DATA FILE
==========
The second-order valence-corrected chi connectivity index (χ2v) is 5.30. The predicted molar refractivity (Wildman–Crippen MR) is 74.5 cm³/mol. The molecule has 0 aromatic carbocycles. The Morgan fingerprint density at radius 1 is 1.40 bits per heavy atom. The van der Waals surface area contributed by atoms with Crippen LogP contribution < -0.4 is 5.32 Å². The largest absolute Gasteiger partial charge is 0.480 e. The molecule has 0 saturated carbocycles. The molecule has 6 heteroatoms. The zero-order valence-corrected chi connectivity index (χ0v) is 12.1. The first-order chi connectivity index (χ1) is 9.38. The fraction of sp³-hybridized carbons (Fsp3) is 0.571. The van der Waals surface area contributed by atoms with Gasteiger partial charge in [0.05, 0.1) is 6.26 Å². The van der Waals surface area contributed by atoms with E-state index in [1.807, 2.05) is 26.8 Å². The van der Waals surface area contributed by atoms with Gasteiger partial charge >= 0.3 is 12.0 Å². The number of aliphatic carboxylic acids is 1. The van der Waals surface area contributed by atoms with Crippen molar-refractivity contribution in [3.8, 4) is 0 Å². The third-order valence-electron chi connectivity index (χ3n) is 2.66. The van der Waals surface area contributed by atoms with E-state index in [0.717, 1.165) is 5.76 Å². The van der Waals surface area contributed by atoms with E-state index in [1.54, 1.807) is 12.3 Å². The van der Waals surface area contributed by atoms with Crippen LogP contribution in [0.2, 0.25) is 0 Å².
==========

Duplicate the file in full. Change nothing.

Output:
The second-order valence-corrected chi connectivity index (χ2v) is 5.30. The predicted molar refractivity (Wildman–Crippen MR) is 74.5 cm³/mol. The molecule has 0 aromatic carbocycles. The Morgan fingerprint density at radius 1 is 1.40 bits per heavy atom. The van der Waals surface area contributed by atoms with Crippen LogP contribution < -0.4 is 5.32 Å². The largest absolute Gasteiger partial charge is 0.480 e. The molecule has 0 saturated carbocycles. The molecule has 6 heteroatoms. The zero-order valence-corrected chi connectivity index (χ0v) is 12.1. The first-order chi connectivity index (χ1) is 9.38. The fraction of sp³-hybridized carbons (Fsp3) is 0.571. The van der Waals surface area contributed by atoms with Gasteiger partial charge in [0.05, 0.1) is 6.26 Å². The van der Waals surface area contributed by atoms with E-state index in [1.807, 2.05) is 26.8 Å². The van der Waals surface area contributed by atoms with Gasteiger partial charge >= 0.3 is 12.0 Å². The number of aliphatic carboxylic acids is 1. The van der Waals surface area contributed by atoms with Crippen molar-refractivity contribution in [3.8, 4) is 0 Å². The third-order valence-electron chi connectivity index (χ3n) is 2.66. The van der Waals surface area contributed by atoms with E-state index in [0.717, 1.165) is 5.76 Å². The van der Waals surface area contributed by atoms with E-state index in [1.54, 1.807) is 12.3 Å². The van der Waals surface area contributed by atoms with Crippen LogP contribution in [0.2, 0.25) is 0 Å².